The first week of MLS’s 25th season has come and gone. The soccer wasn’t always stellar or even good some of the time, but I’m glad MLS is back. Here’s a rundown on some of the action.
Up and Down Goalscoring Week
Perhaps I shouldn’t have watched Serie A until after I had fully transitioned back to MLS mode. That made the differences between Atalanta’s nine goal thriller vs Lecce (Watch the highlights, or at least Atalanta’s fifth goal. It’s absolutely beautiful) and MLS matches this weekend even more pronounced.
First, Week 1 saw a hefty number of fantastic strikes (6 by my count), but also had relatively few goals in total. The goals per game rate was 2.69, well under last season’s average of 3.1, as well as 2019’s opening week sum of 3.4 a game.
This could be due to a range of factors, but I suspect the number of new offensive acquisitions from outside the league is the main reason. Edison Flores, Chicharito, Lucas Cavalinni, and Rodolfo Pizarro are a number of examples, and none have scored yet. All new players take time to adapt to their teammates and MLS defenses, and Chicharito even admitted so.
So, if like me, you were a bit disappointed at the lack of high scoring, or even entertaining games, don’t worry. A few weeks from now we should be seeing more contributions from newcomers, and in turn goals, goals, goals!
Expansion Teams Lose, But Hang With Some of the League’s Best
Nashville SC nor Inter Miami CF couldn’t pick up results in their first ever MLS matches, but they weren’t humiliated, either.
In front of almost 60,000 fans, Nashville lost 2-1 to Atlanta United, but played well, especially in defense. Nashville allowed Atlanta very little going forward, as shown by the visitor’s .24 expected goals. Walker Zimmerman and Dave Romney mostly kept Josef Martinez out of the game, while the host’s deep positioning caused Atlanta to rarely get the ball in promising positions in the final third. Nashville wasn’t exactly dangerous either (.82 xg), but that was expected considering the roster available.
On the other hand, Miami took on last season’s Supporters Shield winners LAFC, and only a Carlos Vela golazo could separate them. Like Nashville, Miami was solid defensively, and allowed LA few quality chances, despite conceding 21 shots. The Miami attack showed potential, but the Rodolfo Pizarro led outfit was unable to create “should have scored chances,” and instead forced LA’s keeper, Kenneth Vermeer, into somewhat simple saves.
In conclusion, Nashville and Miami don’t look out of place in MLS, unlike Minnesota and Cincinnati in the past. Still, both lack offensive elements needed to be one of the better sides, although that could easily change if players like Hany Mukhtar or Rodolfo Pizarro begin to light it up in the league.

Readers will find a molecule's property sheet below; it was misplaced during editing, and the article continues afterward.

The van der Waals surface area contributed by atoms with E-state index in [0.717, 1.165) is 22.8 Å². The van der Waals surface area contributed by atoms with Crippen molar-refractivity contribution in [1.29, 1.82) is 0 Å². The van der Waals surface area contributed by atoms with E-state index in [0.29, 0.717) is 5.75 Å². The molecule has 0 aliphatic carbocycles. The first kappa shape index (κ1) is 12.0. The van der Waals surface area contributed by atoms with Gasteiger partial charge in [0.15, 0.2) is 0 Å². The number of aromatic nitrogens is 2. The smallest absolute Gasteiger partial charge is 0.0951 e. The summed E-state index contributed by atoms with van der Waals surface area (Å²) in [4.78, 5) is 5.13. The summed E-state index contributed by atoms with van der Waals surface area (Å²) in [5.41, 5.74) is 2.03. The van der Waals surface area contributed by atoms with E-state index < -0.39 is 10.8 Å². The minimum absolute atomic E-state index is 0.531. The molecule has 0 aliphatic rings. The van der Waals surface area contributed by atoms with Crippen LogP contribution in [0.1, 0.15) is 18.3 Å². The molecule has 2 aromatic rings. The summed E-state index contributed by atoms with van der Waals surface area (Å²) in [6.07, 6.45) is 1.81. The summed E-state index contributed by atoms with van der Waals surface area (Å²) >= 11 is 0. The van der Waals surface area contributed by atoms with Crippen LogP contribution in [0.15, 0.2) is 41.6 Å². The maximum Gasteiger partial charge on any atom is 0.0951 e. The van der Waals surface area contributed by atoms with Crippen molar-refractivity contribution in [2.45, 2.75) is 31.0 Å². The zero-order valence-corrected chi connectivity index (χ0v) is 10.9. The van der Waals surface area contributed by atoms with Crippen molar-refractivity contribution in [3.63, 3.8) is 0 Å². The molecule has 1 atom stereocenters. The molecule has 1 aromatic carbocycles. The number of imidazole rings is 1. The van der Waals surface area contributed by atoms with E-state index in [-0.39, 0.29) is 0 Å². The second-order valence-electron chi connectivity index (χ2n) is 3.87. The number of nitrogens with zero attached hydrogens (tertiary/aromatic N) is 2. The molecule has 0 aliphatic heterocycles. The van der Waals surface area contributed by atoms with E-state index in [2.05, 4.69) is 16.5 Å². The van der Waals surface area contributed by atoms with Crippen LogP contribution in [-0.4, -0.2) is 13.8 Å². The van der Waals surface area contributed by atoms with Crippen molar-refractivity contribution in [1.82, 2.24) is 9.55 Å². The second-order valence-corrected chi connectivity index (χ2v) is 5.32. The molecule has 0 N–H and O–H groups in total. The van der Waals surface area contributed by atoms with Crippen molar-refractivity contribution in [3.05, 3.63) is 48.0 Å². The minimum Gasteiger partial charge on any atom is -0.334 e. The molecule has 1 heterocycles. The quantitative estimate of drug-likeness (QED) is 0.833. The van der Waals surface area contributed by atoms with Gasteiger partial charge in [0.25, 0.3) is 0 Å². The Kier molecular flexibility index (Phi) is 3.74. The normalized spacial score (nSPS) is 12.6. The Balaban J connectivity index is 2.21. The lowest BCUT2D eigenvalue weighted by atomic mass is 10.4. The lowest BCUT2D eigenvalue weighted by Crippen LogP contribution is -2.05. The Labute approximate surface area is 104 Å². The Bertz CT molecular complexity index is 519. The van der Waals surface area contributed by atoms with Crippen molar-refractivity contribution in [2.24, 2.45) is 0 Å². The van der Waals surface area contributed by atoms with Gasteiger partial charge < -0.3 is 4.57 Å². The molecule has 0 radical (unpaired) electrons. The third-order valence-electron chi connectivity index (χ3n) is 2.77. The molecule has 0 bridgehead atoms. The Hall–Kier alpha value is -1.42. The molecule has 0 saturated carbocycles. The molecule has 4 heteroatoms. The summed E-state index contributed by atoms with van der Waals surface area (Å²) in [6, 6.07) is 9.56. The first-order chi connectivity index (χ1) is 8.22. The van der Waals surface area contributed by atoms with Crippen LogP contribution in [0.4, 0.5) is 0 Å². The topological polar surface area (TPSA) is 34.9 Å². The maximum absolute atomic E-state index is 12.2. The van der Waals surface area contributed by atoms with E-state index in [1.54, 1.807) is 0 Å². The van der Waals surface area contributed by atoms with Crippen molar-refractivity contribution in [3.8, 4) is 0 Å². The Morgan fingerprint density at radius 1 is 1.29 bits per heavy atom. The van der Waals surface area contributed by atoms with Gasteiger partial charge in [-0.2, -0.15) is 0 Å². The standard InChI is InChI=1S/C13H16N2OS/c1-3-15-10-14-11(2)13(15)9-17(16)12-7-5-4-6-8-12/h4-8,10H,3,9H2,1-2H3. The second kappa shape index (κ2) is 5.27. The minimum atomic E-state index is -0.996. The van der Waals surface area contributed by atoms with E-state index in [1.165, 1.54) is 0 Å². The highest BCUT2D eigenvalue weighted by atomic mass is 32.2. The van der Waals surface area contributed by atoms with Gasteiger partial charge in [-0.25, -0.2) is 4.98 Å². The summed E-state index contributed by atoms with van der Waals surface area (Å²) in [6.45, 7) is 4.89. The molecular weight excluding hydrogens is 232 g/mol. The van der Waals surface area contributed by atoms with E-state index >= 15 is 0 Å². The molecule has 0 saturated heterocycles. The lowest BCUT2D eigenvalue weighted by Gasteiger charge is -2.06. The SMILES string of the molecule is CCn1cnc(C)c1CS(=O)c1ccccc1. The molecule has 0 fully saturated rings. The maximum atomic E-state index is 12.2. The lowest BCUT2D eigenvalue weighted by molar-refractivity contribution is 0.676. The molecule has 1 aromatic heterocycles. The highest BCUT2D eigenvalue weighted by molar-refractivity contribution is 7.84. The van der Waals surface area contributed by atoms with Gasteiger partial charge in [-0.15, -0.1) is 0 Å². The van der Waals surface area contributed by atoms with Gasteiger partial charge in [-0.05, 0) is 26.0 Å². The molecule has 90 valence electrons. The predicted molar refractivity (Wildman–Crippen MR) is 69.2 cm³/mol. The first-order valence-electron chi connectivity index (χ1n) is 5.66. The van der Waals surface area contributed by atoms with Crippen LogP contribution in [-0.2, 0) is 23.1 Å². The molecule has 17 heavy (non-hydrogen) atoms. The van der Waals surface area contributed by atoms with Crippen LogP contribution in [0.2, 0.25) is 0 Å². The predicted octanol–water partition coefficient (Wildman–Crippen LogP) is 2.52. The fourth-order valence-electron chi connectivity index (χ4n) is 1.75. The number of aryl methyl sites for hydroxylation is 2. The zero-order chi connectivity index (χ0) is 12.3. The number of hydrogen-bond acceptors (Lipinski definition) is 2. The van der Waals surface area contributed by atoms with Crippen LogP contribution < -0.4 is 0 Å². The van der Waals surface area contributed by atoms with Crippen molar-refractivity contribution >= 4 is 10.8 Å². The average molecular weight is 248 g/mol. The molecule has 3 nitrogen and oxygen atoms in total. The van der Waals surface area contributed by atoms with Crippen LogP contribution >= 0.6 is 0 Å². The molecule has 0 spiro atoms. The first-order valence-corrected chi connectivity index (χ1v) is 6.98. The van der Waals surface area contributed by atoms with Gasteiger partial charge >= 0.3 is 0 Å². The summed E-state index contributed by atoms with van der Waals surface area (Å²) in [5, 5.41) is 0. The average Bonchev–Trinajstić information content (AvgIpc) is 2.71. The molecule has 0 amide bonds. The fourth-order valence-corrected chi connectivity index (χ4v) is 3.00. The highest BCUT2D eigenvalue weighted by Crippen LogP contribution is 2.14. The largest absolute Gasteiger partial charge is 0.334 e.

A Look at Some Notable Games
Although there weren’t too many goals in Week 1, there were some (un)interesting games.
First, the Rapids picked up a surprising 2-1 road win against DC via a stoppage time winner. Colorado was the better side throughout 90 minutes, but did get a bit lucky on the game winner after a goalmouth scramble. Also, for some mysterious reason known only to Ben Olsen, Julian Gressel started at attacking mid, and safe to say things did not go well. For the sake of Gressel, let’s all hope he’s back at winger next week, and that Peruvian Edison Flores moves centrally.
Orlando vs Real Salt Lake earns the accolade of worst match of the week. Not only did things end scoreless, but they had good reason for doing so. The two sides combined for a whopping 3 shots on target, out of 14 total (9 for Orlando). Furthermore, Orlando’s expected goals was a mere .91, but most importantly, RSL tallied a xg of 0.16, which could be in contention for least ever. If you know of anything less, please let me know so I will avoid that game for the rest of eternity.
Finally, the Chicago Fire didn’t look like the mess it could have been vs the Seattle Sounders. Although the Fire did lose, it took a Jordan Morris goal in the 92nd minute to give Seattle a 2-1 victory. Chicago was able to at the least look like the peer of Seattle. Iit was an added bonus for the Windy City to see new DP striker Robert Beric get on the scoresheet on his debut. Nonetheless, the Fire can’t revert to trends seen frequently last year: getting very close to earning results before either failing to finish chances or conceding late goals, like against Seattle. Still, progress is being made before the Soldier Field opener three weeks from now, and there’s hope in Chicago. But their logo is still ugly.
One last thing. I hear Orlando is shopping Dom Dwyer and that some soccer team is looking for a striker.
(Runs for cover)